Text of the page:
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In Zimbabwe, where nine foreign currencies battle out

By Xinua Updated Monday, February 17th 2014 at 00:00 GMT +3
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-Xinhua

HARARE, Zimbabwe - American greenback or Chinese Yuan?  Zimbabweans are now given more options as of which money they prefer to put in their pockets.

The southern African country, without its own currency at the moment, has allowed altogether nine of the world's major money to trade as legal tender since January.

Chinese yuan, along with Japanese yen, Indian rupee and the Australian dollar, were officially added in the basket of currencies accepted as legal tender in Zimbabwe in January.

Acting central bank governor Charity Dhliwayo, who made the announcement, said it was done considering trade and investment ties between Zimbabwe and China, India, Japan and Australia. Dhliwayo said individuals and businesses can now open bank accounts denominated in the four new currencies, in addition to Botswana pula, British pound, South African rand, and the U.S. dollar. 

For the dominating currency, market analysts put their bet on the U.S. dollar, which most Zimbabweans have been using since 2009, at least for the near future.

Chinese yuan is a likely challenger to the greenback as trade and economic interaction grow. Zimbabwe abandoned its currency in 2009 after hyperinflation rendered it worthless and has since adopted the multi-currency regime. But four years on, prices across the country are almost all denominated in the greenback with rand and pula being used as changes less than a dollar. The pound and euro, however, are rarely seen.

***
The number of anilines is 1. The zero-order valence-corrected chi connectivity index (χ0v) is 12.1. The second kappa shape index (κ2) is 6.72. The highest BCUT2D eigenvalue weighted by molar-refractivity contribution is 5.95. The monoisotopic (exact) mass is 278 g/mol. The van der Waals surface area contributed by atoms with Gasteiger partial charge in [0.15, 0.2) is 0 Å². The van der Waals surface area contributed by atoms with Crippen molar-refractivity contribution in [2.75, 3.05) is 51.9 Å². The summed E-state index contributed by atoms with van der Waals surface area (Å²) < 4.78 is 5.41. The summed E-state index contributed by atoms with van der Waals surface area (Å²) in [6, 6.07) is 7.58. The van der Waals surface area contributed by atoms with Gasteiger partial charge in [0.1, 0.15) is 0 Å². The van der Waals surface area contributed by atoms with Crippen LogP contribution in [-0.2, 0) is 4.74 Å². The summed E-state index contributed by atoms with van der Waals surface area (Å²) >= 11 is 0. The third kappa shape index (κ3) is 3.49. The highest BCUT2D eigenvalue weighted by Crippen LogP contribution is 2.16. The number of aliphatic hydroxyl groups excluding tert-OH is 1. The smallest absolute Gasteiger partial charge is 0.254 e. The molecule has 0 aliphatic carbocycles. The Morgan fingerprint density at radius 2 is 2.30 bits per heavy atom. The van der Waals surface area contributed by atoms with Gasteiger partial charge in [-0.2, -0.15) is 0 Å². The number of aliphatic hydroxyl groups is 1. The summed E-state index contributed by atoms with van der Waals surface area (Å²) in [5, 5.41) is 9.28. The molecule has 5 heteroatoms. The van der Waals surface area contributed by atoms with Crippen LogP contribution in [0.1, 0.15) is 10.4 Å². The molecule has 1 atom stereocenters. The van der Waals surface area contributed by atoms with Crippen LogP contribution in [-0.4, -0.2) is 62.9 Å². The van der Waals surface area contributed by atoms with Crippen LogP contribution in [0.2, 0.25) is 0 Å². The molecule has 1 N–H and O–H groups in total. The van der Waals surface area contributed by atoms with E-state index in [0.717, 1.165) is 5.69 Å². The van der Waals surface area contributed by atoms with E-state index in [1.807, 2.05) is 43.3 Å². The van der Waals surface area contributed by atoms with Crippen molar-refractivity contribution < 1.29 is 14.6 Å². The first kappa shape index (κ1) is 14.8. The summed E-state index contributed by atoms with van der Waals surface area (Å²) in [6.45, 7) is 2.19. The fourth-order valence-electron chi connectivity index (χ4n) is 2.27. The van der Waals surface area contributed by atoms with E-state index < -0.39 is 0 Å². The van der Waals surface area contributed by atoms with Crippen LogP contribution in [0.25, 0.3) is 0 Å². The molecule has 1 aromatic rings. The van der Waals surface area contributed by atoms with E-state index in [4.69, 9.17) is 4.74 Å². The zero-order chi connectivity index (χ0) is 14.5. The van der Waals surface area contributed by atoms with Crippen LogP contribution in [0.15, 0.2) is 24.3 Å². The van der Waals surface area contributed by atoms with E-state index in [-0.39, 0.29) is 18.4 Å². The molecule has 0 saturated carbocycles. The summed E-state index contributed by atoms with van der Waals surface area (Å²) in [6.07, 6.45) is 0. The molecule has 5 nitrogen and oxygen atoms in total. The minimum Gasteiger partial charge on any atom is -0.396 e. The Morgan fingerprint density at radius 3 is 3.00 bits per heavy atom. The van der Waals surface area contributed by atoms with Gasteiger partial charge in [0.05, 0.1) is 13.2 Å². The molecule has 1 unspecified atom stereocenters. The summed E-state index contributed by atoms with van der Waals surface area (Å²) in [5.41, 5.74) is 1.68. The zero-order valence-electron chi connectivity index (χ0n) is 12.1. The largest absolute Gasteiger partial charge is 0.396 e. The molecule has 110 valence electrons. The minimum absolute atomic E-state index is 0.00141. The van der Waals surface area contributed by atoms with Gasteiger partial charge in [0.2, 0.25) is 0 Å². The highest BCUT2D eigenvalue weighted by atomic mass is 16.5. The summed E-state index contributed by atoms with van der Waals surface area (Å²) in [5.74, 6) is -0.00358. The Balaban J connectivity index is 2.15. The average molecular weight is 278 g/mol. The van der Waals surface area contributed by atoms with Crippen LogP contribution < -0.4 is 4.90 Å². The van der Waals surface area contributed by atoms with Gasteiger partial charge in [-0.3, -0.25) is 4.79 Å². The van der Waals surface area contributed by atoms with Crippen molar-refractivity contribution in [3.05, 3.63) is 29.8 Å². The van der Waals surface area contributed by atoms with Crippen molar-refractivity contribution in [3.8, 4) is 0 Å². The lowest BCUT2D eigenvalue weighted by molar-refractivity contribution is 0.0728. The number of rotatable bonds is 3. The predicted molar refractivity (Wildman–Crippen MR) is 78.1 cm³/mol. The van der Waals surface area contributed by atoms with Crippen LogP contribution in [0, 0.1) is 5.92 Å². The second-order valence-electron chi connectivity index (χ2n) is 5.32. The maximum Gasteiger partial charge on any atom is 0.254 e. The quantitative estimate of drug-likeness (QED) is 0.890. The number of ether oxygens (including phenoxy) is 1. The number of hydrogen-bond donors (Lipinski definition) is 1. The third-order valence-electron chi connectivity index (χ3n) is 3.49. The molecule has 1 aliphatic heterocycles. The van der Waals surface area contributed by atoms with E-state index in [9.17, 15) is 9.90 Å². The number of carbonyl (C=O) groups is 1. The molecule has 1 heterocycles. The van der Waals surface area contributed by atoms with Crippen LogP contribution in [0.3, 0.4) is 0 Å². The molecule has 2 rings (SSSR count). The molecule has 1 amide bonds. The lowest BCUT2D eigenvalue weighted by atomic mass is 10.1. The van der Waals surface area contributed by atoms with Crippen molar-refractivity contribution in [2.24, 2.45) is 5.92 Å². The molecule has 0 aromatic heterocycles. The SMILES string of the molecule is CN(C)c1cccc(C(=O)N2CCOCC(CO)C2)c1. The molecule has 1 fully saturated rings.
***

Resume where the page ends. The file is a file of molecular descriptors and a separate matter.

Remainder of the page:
Dhliwayo confirmed that the government, led by veteran President Robert Mugabe, had made it clear that the widespread "speculated" re-introduction of the Zimbabwean dollar can be "put to rest." John Robertson, an independent economic analyst, said the four new currencies are likely to meet the same fate as the pound and euro.

He also refuted that the move would solve the severe liquidity crunch the country faces. "The additional currencies that can now be officially used in Zimbabwe will not make the slightest difference to anything," Robertson said. "We price our exports in U.S. dollar, we price our imports in either U.S. dollar or rand and the additional currencies on the list won't affect the quantities of money flowing either way," he said.

Although four currencies were added to the already circulating currencies, people reacted to the Chinese yuan more than other currencies probably because "made in China" products flourish in the Zimbabwean market.

Some banks  like BancABC and Stanbic have already launched the yuan services while others like Standard Chartered and the Barclays say they haven't officially received the directive from central bank.

Economist and University of Zimbabwe lecturer Edgar Muhoyi said with the recent move, China will transact more easily with Zimbabwe than before. Trade between China and Zimbabwe has grown over 1 billion U.S. dollars annually for the past two years and China has been Zimbabwe's biggest source of foreign investment since 2009.

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